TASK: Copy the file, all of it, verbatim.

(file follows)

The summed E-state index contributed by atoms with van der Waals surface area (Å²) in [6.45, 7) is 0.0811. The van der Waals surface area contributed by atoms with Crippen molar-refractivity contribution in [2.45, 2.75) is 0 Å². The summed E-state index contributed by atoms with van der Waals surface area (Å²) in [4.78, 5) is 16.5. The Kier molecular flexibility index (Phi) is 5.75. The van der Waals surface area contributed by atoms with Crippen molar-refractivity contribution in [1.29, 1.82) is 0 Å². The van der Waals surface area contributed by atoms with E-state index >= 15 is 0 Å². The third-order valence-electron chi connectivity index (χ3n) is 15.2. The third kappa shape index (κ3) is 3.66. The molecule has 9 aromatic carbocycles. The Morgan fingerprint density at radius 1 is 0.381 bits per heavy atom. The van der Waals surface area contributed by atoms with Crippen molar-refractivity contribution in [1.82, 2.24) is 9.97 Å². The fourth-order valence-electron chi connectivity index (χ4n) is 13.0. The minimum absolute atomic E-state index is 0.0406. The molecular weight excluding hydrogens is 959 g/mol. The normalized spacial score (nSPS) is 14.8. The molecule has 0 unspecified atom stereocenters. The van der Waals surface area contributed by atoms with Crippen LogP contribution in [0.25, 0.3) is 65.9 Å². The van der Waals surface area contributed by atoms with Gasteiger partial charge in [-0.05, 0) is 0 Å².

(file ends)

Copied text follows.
The summed E-state index contributed by atoms with van der Waals surface area (Å²) in [6.45, 7) is 0.0811. The van der Waals surface area contributed by atoms with Crippen molar-refractivity contribution in [2.45, 2.75) is 0 Å². The summed E-state index contributed by atoms with van der Waals surface area (Å²) in [4.78, 5) is 16.5. The Kier molecular flexibility index (Phi) is 5.75. The van der Waals surface area contributed by atoms with Crippen molar-refractivity contribution in [1.29, 1.82) is 0 Å². The van der Waals surface area contributed by atoms with E-state index >= 15 is 0 Å². The third-order valence-electron chi connectivity index (χ3n) is 15.2. The third kappa shape index (κ3) is 3.66. The molecule has 9 aromatic carbocycles. The Morgan fingerprint density at radius 1 is 0.381 bits per heavy atom. The van der Waals surface area contributed by atoms with Crippen molar-refractivity contribution in [1.82, 2.24) is 9.97 Å². The fourth-order valence-electron chi connectivity index (χ4n) is 13.0. The minimum absolute atomic E-state index is 0.0406. The molecular weight excluding hydrogens is 959 g/mol. The normalized spacial score (nSPS) is 14.8. The molecule has 0 unspecified atom stereocenters. The van der Waals surface area contributed by atoms with Crippen LogP contribution in [0.25, 0.3) is 65.9 Å². The van der Waals surface area contributed by atoms with Gasteiger partial charge in [-0.05, 0) is 0 Å².